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Proceeds of Crime Act 2002

Section 417: Modifications of the 1986 Act

559.The purpose of Part 9 is to explain what happens when the same property is subject both to criminal confiscation legislation and to insolvency legislation. The Part is United Kingdom-wide and much of it is based on earlier legislation. Sections 417-419 deal with the interaction of the insolvency legislation of England and Wales with the confiscation legislation of England and Wales, Scotland and Northern Ireland (“the 1986 Act” means the Insolvency Act 1986 in this context). This is necessary because both the criminal confiscation legislation and the insolvency legislation throughout the United Kingdom affect property in other jurisdictions.

560.The basic rule expressed by section 417 is that, if at the time a person is adjudged bankrupt under the 1986 Act a restraint order has previously been made or a receiver or administrator has previously been appointed in respect of any of his property, that property is excluded from his estate for the purpose of the bankruptcy. So any of that property first goes to satisfy the confiscation order, rather than being dispersed to creditors. The legislation is designed to prevent defendants from attempting to use the insolvency legislation to defeat the purpose of the confiscation legislation.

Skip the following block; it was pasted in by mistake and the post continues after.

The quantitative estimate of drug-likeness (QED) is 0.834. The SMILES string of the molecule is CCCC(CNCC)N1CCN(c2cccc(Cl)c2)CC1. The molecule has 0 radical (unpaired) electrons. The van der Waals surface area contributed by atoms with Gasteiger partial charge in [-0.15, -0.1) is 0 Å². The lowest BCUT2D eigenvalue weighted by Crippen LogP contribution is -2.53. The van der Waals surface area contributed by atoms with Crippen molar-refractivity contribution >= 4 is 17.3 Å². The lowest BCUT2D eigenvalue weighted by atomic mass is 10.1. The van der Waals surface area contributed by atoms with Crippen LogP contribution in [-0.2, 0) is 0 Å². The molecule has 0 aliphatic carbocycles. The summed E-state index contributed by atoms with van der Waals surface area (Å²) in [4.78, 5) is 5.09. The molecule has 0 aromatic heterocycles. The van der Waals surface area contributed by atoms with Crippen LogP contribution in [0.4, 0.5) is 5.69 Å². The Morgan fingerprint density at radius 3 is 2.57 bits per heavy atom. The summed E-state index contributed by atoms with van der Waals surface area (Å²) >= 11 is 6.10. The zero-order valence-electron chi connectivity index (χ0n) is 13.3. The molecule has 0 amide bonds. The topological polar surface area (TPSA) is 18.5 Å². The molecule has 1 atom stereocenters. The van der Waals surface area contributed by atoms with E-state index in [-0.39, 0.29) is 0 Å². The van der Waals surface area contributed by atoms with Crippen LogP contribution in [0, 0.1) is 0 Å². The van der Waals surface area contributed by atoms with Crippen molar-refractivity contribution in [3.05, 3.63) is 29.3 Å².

561.Schedule 11 makes some related consequential amendments to the Insolvency Act 1986. They deal with the problem that property can only be included in a bankrupt’s estate at the time the bankruptcy order is made. If restraint or receivership action is underway when the bankruptcy order is made, any unconfiscated property cannot be given to the creditors at a later date. The amendments provide that property not required for confiscation can subsequently be included in the bankrupt’s estate. See also the note on Schedule 11, paragraph 16, amendments to the Insolvency Act 1986.

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